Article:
"Maybe they will cast me as a young lover."
The trip to the soundstage was a matter of being in the right place at the right time for Tomlinson, who lives in Swarthmore. He went to the Media branch of Commerce Bank to open an account and say thanks for the bank's $5,000 donation to the Media Boys' Club, now called the Media Youth Center.
The rest may someday be Hollywood history.
"I told the bank manager someone should thank the bank for the donation to the community. She gave me an address, and I wrote a short note to the company's headquarters," Tomlinson said.
"Several weeks later, I received a call asking me to come to a screen test. They were looking for customers to feature in Commerce commercials."
Tomlinson, who had acted once before in the Swarthmore Players production of Inherit the Wind, agreed to audition.
He received a free dinner, about $100 in Commerce Bank merchandise, and he read a script before a panel of five judges. Three weeks later, he was on the set of his first commercial shoot.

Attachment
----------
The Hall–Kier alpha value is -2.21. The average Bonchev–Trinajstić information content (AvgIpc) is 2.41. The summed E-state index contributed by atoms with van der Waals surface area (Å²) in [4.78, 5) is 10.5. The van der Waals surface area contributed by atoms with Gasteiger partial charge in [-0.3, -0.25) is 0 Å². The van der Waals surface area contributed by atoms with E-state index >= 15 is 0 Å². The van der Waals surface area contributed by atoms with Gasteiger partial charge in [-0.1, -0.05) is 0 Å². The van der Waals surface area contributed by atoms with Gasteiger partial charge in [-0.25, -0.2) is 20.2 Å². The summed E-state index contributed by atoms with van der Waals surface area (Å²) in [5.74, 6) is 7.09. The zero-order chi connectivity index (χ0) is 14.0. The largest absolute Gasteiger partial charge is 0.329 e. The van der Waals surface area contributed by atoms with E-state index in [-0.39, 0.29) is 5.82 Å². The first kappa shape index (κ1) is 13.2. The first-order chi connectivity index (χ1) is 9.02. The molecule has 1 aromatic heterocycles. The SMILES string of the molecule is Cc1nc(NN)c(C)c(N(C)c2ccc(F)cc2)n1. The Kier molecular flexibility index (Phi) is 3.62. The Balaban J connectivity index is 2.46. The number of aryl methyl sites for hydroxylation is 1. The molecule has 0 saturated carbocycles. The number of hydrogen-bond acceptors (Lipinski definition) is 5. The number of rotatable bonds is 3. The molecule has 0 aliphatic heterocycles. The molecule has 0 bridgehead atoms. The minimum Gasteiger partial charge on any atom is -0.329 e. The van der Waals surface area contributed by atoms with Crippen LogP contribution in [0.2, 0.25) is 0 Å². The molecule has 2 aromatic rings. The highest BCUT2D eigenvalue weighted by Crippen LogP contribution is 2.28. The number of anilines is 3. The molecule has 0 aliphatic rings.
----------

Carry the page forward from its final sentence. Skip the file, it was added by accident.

"I signed some papers in makeup. I didn't read them, because I thought I was volunteering, and the papers were to release them from damages if I fell on the set," Tomlinson said.
Instead, Tomlinson had signed on as a member of the Screen Actors Guild and agreed to New York scale for his work.
The first commercial was seen locally during the 1998 Thanksgiving Day Parade. Royalty checks and paid health benefits followed.
Tomlinson hired an agent, who arranged for 100 head shots and a printed listing of his pre-actor biography. It includes a civil and criminal legal career and a seven-year stretch drafting contracts for the Miss America Pageant.
He is the former national director of the U.S. Jaycees; past president of the Community Arts Center in Wallingford; and past commander of the local American Legion Post in Media.
Tomlinson, who speaks Spanish, French and German, has been listed in Who's Who in American Universities and Colleges and Who's Who in American Law.
A former infantry officer and pilot, he enjoys flying civilian planes. And he recently took a few acting lessons.
Tomlinson, who now deals mainly with estate law, is not ready to give up law just yet, but he would be willing to play a lawyer on his favorite TV legal show, The Practice.
"Acting is a heck of a lot more fun than law," Tomlinson said. "The pay is better, and there is no stress."
Gloria A. Hoffner's e-mail address is email@example.com